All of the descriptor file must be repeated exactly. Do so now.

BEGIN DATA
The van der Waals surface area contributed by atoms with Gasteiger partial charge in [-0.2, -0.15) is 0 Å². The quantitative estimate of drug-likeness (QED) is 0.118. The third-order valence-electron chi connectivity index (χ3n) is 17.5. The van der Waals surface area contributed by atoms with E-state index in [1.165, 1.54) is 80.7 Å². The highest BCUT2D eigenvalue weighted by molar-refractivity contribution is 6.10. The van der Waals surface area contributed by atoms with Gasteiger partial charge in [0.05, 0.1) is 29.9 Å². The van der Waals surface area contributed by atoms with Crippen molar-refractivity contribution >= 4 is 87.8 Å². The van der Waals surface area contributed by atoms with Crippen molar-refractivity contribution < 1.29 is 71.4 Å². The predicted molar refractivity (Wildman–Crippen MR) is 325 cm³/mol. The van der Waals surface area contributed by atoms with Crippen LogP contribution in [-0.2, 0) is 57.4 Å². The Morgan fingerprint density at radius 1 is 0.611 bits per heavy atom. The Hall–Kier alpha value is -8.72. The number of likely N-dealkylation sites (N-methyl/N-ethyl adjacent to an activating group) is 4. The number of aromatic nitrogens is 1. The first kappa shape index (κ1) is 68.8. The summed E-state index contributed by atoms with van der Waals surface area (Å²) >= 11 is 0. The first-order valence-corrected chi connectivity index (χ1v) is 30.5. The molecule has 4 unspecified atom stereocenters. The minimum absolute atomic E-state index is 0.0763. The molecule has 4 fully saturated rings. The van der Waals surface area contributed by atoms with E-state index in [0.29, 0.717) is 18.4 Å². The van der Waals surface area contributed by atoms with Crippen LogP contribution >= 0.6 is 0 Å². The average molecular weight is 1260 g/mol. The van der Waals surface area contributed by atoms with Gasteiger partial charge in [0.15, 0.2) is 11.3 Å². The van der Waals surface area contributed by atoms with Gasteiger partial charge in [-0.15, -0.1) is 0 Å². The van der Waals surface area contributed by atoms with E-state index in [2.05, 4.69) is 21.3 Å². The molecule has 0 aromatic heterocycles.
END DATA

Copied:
The van der Waals surface area contributed by atoms with Gasteiger partial charge in [-0.2, -0.15) is 0 Å². The quantitative estimate of drug-likeness (QED) is 0.118. The third-order valence-electron chi connectivity index (χ3n) is 17.5. The van der Waals surface area contributed by atoms with E-state index in [1.165, 1.54) is 80.7 Å². The highest BCUT2D eigenvalue weighted by molar-refractivity contribution is 6.10. The van der Waals surface area contributed by atoms with Gasteiger partial charge in [0.05, 0.1) is 29.9 Å². The van der Waals surface area contributed by atoms with Crippen molar-refractivity contribution >= 4 is 87.8 Å². The van der Waals surface area contributed by atoms with Crippen molar-refractivity contribution < 1.29 is 71.4 Å². The predicted molar refractivity (Wildman–Crippen MR) is 325 cm³/mol. The van der Waals surface area contributed by atoms with Crippen LogP contribution in [-0.2, 0) is 57.4 Å². The Morgan fingerprint density at radius 1 is 0.611 bits per heavy atom. The Hall–Kier alpha value is -8.72. The number of likely N-dealkylation sites (N-methyl/N-ethyl adjacent to an activating group) is 4. The number of aromatic nitrogens is 1. The first kappa shape index (κ1) is 68.8. The summed E-state index contributed by atoms with van der Waals surface area (Å²) >= 11 is 0. The first-order valence-corrected chi connectivity index (χ1v) is 30.5. The molecule has 4 unspecified atom stereocenters. The minimum absolute atomic E-state index is 0.0763. The molecule has 4 fully saturated rings. The van der Waals surface area contributed by atoms with E-state index in [0.29, 0.717) is 18.4 Å². The van der Waals surface area contributed by atoms with Crippen LogP contribution >= 0.6 is 0 Å². The average molecular weight is 1260 g/mol. The van der Waals surface area contributed by atoms with Gasteiger partial charge in [0.15, 0.2) is 11.3 Å². The van der Waals surface area contributed by atoms with Gasteiger partial charge in [-0.15, -0.1) is 0 Å². The van der Waals surface area contributed by atoms with E-state index in [2.05, 4.69) is 21.3 Å². The molecule has 0 aromatic heterocycles.